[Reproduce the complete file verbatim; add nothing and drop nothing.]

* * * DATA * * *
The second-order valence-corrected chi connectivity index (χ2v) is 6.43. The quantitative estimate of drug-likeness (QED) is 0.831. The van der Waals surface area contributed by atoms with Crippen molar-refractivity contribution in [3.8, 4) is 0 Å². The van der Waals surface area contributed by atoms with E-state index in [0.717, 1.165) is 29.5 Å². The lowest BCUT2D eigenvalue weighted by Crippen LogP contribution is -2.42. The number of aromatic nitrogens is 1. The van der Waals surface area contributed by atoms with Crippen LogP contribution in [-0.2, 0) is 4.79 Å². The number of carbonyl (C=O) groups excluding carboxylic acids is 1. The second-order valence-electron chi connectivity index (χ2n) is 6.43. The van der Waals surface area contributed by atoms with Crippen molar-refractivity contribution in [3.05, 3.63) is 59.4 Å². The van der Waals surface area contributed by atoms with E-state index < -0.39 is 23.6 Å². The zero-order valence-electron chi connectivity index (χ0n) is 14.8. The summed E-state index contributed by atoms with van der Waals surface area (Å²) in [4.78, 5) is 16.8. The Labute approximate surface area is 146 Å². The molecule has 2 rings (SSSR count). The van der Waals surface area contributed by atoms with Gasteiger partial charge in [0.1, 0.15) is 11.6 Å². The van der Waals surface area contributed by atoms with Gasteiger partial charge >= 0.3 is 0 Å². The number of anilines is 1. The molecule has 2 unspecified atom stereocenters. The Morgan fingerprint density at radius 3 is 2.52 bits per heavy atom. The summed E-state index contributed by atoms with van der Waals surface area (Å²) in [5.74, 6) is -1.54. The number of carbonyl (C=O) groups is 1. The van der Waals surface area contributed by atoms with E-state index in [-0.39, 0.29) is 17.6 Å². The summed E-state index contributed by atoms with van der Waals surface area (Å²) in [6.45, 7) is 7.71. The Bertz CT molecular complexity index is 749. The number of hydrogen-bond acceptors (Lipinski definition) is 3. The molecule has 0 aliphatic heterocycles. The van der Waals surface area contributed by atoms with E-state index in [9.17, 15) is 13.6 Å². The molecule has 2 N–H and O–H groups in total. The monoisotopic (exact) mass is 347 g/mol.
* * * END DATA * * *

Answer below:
The second-order valence-corrected chi connectivity index (χ2v) is 6.43. The quantitative estimate of drug-likeness (QED) is 0.831. The van der Waals surface area contributed by atoms with Crippen molar-refractivity contribution in [3.8, 4) is 0 Å². The van der Waals surface area contributed by atoms with E-state index in [0.717, 1.165) is 29.5 Å². The lowest BCUT2D eigenvalue weighted by Crippen LogP contribution is -2.42. The number of aromatic nitrogens is 1. The van der Waals surface area contributed by atoms with Crippen LogP contribution in [-0.2, 0) is 4.79 Å². The number of carbonyl (C=O) groups excluding carboxylic acids is 1. The second-order valence-electron chi connectivity index (χ2n) is 6.43. The van der Waals surface area contributed by atoms with Crippen molar-refractivity contribution in [3.05, 3.63) is 59.4 Å². The van der Waals surface area contributed by atoms with E-state index < -0.39 is 23.6 Å². The zero-order valence-electron chi connectivity index (χ0n) is 14.8. The summed E-state index contributed by atoms with van der Waals surface area (Å²) in [4.78, 5) is 16.8. The Labute approximate surface area is 146 Å². The molecule has 2 rings (SSSR count). The van der Waals surface area contributed by atoms with Gasteiger partial charge in [0.1, 0.15) is 11.6 Å². The van der Waals surface area contributed by atoms with Gasteiger partial charge >= 0.3 is 0 Å². The number of anilines is 1. The molecule has 2 unspecified atom stereocenters. The Morgan fingerprint density at radius 3 is 2.52 bits per heavy atom. The summed E-state index contributed by atoms with van der Waals surface area (Å²) in [5.74, 6) is -1.54. The number of carbonyl (C=O) groups is 1. The van der Waals surface area contributed by atoms with E-state index in [-0.39, 0.29) is 17.6 Å². The summed E-state index contributed by atoms with van der Waals surface area (Å²) in [6.45, 7) is 7.71. The Bertz CT molecular complexity index is 749. The number of hydrogen-bond acceptors (Lipinski definition) is 3. The molecule has 0 aliphatic heterocycles. The van der Waals surface area contributed by atoms with E-state index in [9.17, 15) is 13.6 Å². The molecule has 2 N–H and O–H groups in total. The monoisotopic (exact) mass is 347 g/mol.